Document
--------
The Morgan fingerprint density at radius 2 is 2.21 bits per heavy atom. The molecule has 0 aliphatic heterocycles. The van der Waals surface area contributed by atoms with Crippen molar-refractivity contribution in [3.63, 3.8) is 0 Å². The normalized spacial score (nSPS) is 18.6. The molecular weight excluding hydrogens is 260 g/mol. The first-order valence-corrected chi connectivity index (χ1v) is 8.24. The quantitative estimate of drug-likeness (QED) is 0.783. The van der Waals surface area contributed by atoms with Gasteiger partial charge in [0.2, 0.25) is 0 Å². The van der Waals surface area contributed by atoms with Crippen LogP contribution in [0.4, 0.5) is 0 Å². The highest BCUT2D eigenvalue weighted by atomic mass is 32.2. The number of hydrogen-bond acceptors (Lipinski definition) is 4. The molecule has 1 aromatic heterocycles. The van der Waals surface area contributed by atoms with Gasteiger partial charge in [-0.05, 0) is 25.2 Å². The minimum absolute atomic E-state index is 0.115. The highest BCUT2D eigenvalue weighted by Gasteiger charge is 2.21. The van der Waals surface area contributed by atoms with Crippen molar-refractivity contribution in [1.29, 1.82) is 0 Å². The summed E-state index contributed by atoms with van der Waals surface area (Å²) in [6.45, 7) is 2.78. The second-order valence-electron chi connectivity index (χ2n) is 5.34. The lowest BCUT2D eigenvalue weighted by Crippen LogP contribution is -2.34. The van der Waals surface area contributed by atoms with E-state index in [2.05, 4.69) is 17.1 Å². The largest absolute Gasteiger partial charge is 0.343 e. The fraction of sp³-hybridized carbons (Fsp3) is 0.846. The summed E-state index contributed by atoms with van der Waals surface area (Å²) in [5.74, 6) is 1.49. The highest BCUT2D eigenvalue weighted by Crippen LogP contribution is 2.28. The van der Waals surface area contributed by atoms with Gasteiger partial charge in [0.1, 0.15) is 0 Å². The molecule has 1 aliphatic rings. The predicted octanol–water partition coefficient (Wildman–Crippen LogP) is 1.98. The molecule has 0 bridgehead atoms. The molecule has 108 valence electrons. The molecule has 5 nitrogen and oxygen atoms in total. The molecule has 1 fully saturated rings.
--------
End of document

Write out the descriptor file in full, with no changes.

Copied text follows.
The Morgan fingerprint density at radius 2 is 2.21 bits per heavy atom. The molecule has 0 aliphatic heterocycles. The van der Waals surface area contributed by atoms with Crippen molar-refractivity contribution in [3.63, 3.8) is 0 Å². The normalized spacial score (nSPS) is 18.6. The molecular weight excluding hydrogens is 260 g/mol. The first-order valence-corrected chi connectivity index (χ1v) is 8.24. The quantitative estimate of drug-likeness (QED) is 0.783. The van der Waals surface area contributed by atoms with Gasteiger partial charge in [0.2, 0.25) is 0 Å². The van der Waals surface area contributed by atoms with Crippen LogP contribution in [0.4, 0.5) is 0 Å². The highest BCUT2D eigenvalue weighted by atomic mass is 32.2. The number of hydrogen-bond acceptors (Lipinski definition) is 4. The molecule has 1 aromatic heterocycles. The van der Waals surface area contributed by atoms with Gasteiger partial charge in [-0.05, 0) is 25.2 Å². The minimum absolute atomic E-state index is 0.115. The highest BCUT2D eigenvalue weighted by Gasteiger charge is 2.21. The van der Waals surface area contributed by atoms with Crippen molar-refractivity contribution in [1.29, 1.82) is 0 Å². The summed E-state index contributed by atoms with van der Waals surface area (Å²) in [6.45, 7) is 2.78. The second-order valence-electron chi connectivity index (χ2n) is 5.34. The lowest BCUT2D eigenvalue weighted by Crippen LogP contribution is -2.34. The van der Waals surface area contributed by atoms with E-state index in [2.05, 4.69) is 17.1 Å². The largest absolute Gasteiger partial charge is 0.343 e. The fraction of sp³-hybridized carbons (Fsp3) is 0.846. The summed E-state index contributed by atoms with van der Waals surface area (Å²) in [5.74, 6) is 1.49. The highest BCUT2D eigenvalue weighted by Crippen LogP contribution is 2.28. The van der Waals surface area contributed by atoms with Gasteiger partial charge in [0.1, 0.15) is 0 Å². The molecule has 1 aliphatic rings. The predicted octanol–water partition coefficient (Wildman–Crippen LogP) is 1.98. The molecule has 0 bridgehead atoms. The molecule has 108 valence electrons. The molecule has 5 nitrogen and oxygen atoms in total. The molecule has 1 fully saturated rings.